Meet Julie Hancher, the editor-in-chief and co-founder behind the hugely popular blog, Green Philly. As Philadelphia’s number one eco-news and events source, Green Philly eases you into a sustainable lifestyle “with a sprinkle of sass.” We sat down with Julia to find out how it all got started back in 2008 and what you can do to effortlessly make sustainability a part of your life.
1. Why’d you start the blog Green Philly?
Beth and I started our blog Green Philly in 2008. We were co-workers at the time and carpooled together from the suburbs. One day, during a typical commute, we put two and two together and realized that, although our company provided recycling bins, they’d been throwing the contents straight into the trash. It was quite the scandal in the office, but, for us, it was more than office gossip. We were angry and frustrated. We realized how little people knew about being sustainable (clearly having a recycling bin wasn’t enough) and decided to share our knowledge to educate and inspire people. Though it started as just a hobby, it’s developed into it’s own business.
2. What’s the biggest thing you want your readers to take away when they read your blog?
I hope that readers can leave with practical advice to incorporate in their own lives. We hope to make sustainability an easy to approach, low cost activity and that more people will make little changes to their everyday routines. Small actions can add up, and together we can make a difference for the long haul.
3. If you could advise your readers to make one small change for the environment in their day-to-day practices, what would it be?
I recommend that people try to buy, use and spend less in the first place. There are so many products out there that are incredibly unnecessary. Evaluate your need before making a purchase. A lot of consumption isn’t really thought about in the first place and, most of the time, I don’t think it makes us any happier. Next time you’re shopping, think about whether you the purchase is really needed or if you can reuse or repurpose instead. You’ll feel much better when you take a step back to think about your need.
4. When it comes to being sustainable, what are some surprising ways that people unintentionally harm the environment?
Again, it comes down to purchasing decisions. I think a common place to make amends is food shopping. Even if you’re buying an organic vegetable, you’re harming the environment if it has to be flown across the world. Shop at a local farmers’ market instead. Something as easy as switching to reusable flatware and napkins—it’s pretty easy to avoid those disposable purchases and still make a big difference. Every action has an environmental effect; it’s all about recognizing the impacts of your choices and making do with less.
5. If a reader has some time or money on their hands to donate, what do you recommend they do to select a charity or non-profit?
I personally love to advocate for shelter animals. I volunteer at PAWS Monster Milers in Philadelphia, a group that run around with the shelter dogs. It helps get them to become more adoptable faster.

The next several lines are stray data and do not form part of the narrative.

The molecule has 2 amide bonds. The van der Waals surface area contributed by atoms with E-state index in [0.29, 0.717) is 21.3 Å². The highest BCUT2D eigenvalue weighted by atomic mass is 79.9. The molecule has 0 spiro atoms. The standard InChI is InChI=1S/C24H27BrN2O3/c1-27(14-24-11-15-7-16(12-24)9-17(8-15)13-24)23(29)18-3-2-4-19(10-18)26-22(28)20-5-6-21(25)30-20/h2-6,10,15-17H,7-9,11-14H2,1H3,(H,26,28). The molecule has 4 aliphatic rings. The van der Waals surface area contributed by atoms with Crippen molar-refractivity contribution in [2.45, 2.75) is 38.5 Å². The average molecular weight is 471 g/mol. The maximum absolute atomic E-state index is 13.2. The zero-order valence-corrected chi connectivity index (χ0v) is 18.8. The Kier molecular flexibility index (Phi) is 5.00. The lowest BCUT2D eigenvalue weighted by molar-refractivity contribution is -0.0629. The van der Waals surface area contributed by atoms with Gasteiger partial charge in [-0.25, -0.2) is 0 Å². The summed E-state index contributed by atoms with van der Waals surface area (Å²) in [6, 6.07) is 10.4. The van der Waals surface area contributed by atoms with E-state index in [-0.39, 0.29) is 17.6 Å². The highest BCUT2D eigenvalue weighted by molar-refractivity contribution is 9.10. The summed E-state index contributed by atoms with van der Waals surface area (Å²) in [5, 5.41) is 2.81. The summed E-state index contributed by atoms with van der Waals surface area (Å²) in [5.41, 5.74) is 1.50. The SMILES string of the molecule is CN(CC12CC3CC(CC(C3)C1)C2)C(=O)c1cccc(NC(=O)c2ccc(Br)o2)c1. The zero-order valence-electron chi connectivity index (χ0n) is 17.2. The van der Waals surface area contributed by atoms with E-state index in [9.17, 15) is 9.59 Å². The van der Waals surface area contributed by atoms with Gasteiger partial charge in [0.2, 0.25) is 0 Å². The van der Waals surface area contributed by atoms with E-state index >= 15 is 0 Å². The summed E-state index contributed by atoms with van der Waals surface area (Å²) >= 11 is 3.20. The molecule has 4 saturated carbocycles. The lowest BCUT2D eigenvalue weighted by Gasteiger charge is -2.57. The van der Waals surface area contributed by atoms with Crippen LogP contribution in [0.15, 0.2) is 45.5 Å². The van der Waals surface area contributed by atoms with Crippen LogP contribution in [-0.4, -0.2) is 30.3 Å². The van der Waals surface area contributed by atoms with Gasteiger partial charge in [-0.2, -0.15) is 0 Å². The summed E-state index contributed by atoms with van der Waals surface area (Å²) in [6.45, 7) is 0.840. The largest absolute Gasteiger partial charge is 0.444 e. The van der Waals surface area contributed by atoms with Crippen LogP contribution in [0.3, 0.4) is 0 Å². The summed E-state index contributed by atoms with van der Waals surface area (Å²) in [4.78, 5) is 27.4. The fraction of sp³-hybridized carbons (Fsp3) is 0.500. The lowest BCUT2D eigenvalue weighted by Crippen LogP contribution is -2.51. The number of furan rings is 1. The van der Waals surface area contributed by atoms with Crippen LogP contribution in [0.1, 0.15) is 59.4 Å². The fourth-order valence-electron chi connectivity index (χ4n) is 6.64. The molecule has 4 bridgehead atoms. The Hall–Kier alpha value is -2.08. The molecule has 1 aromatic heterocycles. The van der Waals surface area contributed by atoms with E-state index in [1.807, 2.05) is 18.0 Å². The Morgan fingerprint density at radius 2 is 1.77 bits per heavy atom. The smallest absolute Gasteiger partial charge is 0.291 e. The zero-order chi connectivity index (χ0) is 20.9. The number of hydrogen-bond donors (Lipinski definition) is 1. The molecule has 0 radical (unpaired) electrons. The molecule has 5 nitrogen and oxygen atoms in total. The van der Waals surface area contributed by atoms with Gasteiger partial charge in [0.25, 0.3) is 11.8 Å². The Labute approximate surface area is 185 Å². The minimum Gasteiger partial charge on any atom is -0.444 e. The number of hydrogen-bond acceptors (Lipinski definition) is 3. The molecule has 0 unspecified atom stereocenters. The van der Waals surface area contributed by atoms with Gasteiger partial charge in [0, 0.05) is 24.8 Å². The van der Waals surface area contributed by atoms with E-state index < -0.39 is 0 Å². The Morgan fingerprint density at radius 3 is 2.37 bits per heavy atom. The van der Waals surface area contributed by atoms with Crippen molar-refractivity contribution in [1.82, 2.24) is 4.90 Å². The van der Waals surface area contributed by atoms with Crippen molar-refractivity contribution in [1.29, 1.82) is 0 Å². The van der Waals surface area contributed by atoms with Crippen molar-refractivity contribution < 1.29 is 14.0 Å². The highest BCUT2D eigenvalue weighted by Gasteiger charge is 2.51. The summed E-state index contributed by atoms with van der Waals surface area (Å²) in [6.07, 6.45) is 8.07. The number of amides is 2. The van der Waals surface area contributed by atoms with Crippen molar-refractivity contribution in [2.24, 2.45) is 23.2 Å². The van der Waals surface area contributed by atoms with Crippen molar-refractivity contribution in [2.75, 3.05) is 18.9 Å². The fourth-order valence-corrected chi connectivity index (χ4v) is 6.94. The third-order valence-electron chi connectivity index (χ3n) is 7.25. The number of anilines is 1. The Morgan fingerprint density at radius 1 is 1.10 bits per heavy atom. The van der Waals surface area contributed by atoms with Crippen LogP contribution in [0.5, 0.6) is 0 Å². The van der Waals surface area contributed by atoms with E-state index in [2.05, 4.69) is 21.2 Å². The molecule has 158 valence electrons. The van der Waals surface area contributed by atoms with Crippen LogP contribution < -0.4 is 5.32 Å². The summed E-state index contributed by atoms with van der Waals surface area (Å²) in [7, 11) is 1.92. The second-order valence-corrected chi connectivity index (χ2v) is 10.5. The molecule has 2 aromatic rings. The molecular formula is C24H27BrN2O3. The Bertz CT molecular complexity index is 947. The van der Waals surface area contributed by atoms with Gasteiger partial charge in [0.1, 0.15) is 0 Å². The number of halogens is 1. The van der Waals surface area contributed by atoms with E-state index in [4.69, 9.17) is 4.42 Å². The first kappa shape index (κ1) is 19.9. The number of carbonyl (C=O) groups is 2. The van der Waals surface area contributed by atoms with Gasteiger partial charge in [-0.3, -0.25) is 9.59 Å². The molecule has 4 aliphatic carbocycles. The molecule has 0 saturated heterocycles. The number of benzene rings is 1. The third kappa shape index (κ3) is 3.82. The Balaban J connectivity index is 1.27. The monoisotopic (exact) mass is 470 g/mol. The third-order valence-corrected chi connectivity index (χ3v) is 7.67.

Other great environmental organizations in the Philadelphia area include the Clean Air Council and Clear Water Action. I also remind friends and readers that social advocacy groups are just as important to keep the world healthy. Lifestyles dictate the way in which you interact with your environment. Whether you want to feed the homeless or volunteer at a local school, find something that you’re passionate about and you’ll make a big difference.
6. A lot of runners were recently in town for the Philadelphia Rock ‘N’ Roll Half Marathon. How can runners train and compete sustainability?
Look into mass transit options to travel to the race (whether you’re from out of town or need to conserve energy between your house and the starting line). From buses to subway lines, there are always public, cheap ways to get to the start on time. It’s also exciting to travel to the start with other runners. I know their presence gets my adrenaline pumping for the upcoming race!
I know it’s difficult to bring your own supplies, but I try to pack my own reusable water bottles for training runs or plan to run by a water fountain. I also recommend making your own granola bars, which eliminates packaging. Though race sponsors typically do a great job cleaning up after the event, it helps to eliminate that added waste.
And to bring it back to purchasing decisions, you can select your clothing based on the sustainability of the materials. Organic cotton is a great raw material for running shirts and shorts. But overall, running is one of the cleanest sports—it’s really green (and I’m a big fan!).
7. What do you recommend runners, tourists and activists do while they’re in Philadelphia?
My favorite running route in Philly is Kelly/West River Drive. It goes right by the river and the park. It’s full of beautiful views and you’ll pass the Art Museum, which is always filled with people. I find that is a huge motivator!
Another recent favorite is to go over the Ben Franklin Bridge into New Jersey. The skyline in the morning is gorgeous—one of my favorite views in Philly!